6 writing resources that will get you a six-figure book deal

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How to write a book, Literary Agents, Writing, Publishing
By Karan Bajaj

Quite like Yoga, writing too is a journey of constant self-improvement. Here I share some tips, techniques and resources that helped me improve my writing to get an international publishing deal:

1. Read and re-read these books about the craft of writing

As a veteran of many rambling writing classes and a ton of books with complex frameworks, I can safely say that the only two books which helped me with the craft of fiction were:

  • Gotham Workshop: Writing Fiction: I read this again and again to get insights on everything from plot to dialogue to scene to character.
  • Plot and Structure by James Bell: This one is more basic but the simple LOCK (Lead, Objective, Conflict, Knockout) method is a great background frame for both overall plot and every scene.

2. Read these books to make your writing commercial.

The purists would find the books below too formulaic. I don’t disagree. While I would never use their advice as is, I found it helpful to keep the principles of commercially successful books at the back of my mind while writing.

  • Save the Cat: A delightful step-by-step guide on writing a commercial plot.
  • The Hit Lit: An interesting analysis of the most successful novels in history from THE GODFATHER to THE DA-VINCI CODE.

3. Browse Internet writing tips and articles in your lunch break.

Just search “fiction writing tips” on the Internet and hundreds of links like the below will come up, some useful, some not so useful.



I’ve looked at articles like these for years in my down time and have picked up tips which have helped my writing—from the minor (don’t use the word “as”, like in “He talked on the phone as he walked”. Two actions shouldn’t be happening in parallel in fiction too often) to the profound (Fiction should have both a propulsive and an assaultive force i.e. characters should propel themselves, not be propelled by the author).

4. Throw a lot of your writing away.

Yes, we’ve been taught that writing is revision and yes, we know that it takes many drafts to complete a novel. But here I’m talking about writing and throwing entire manuscripts away. You have an instinctive feel when you’ve finished a book whether it’s worth salvaging or not. If your gut tells you it isn’t, just discard the whole thing. No word is wasted in that exercise and every effort helps you grow as a writer. I discarded two full drafts of THE SEEKER before I finally crystallized my themes and wrote the current version of it. And I know this version wouldn’t have been possible without those earlier dashed efforts.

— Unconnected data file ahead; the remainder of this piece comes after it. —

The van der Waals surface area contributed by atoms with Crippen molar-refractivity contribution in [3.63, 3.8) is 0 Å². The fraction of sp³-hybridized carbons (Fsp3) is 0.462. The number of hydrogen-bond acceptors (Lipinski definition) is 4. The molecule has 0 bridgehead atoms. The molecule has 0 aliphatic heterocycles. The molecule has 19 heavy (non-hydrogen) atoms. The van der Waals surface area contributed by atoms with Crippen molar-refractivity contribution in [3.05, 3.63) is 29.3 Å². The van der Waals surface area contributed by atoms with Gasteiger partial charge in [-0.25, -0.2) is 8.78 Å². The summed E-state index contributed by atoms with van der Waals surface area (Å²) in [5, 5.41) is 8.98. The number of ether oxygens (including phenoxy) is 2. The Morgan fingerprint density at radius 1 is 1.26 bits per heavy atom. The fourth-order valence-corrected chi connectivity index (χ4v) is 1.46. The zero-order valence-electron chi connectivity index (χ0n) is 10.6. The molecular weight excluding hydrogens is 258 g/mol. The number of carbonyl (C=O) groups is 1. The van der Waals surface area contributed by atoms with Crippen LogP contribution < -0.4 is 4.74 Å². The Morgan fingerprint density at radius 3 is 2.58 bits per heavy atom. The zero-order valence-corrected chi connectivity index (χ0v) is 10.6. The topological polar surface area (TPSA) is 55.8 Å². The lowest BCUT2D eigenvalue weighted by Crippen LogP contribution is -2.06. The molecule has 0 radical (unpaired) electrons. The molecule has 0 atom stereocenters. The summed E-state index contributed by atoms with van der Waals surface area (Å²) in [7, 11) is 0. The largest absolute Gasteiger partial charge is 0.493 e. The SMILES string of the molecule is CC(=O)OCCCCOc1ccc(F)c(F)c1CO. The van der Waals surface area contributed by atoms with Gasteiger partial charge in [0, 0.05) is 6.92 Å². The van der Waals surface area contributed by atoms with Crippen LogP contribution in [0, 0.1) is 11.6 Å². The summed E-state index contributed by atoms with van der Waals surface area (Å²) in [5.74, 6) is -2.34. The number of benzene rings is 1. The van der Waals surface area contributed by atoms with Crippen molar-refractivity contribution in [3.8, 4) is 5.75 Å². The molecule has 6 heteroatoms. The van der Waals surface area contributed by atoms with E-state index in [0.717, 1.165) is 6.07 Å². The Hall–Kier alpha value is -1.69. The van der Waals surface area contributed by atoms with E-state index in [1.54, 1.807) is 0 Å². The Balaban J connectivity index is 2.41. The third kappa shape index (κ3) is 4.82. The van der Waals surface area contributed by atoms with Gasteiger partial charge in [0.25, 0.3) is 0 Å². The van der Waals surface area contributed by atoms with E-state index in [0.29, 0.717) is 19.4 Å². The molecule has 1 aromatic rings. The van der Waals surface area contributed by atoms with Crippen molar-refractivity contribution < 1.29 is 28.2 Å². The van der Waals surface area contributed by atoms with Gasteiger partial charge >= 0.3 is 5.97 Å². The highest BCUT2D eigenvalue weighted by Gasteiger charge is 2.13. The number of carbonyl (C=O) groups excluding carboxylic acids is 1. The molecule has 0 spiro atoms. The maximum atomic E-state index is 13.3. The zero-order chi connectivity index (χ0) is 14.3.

5. Hire a freelance editor before sending your novel to agents/publishers.

You may have written the next great American novel but a freelance editor can still help you dive deeper into your character motivations and plot decisions. And in today’s competitive market to get a top literary agent, you’ll need to get your book pretty near perfect before sending it out.

Here are two editors I’ve worked with and highly recommend.

  • Sarah Cypher: She gave me a critique after my first draft and was very deep and insightful.
  • Marlene Adelstein: I asked her to do a full-line edit after I completed and her notes greatly improved the final draft.

6. Meditate

Meditation stops the fluctuations of thought waves, allowing you to concentrate on just one thought, one idea at a time. Begin your meditation practice today and you’ll see your creative output transform with the growing one-pointedness of your mind.

And if you want a more thorough step-by-step guide to write a novel, don’t forget to sign up for my full video course on How to get a Top 5 publishing deal.


I cover everything from idea to outline to writing structures to writing psychology and discipline and querying techniques that guarantee top literary agent representation in the material . This is the first time I’ve offered a video course and the response has been delightful. Signing up is free!

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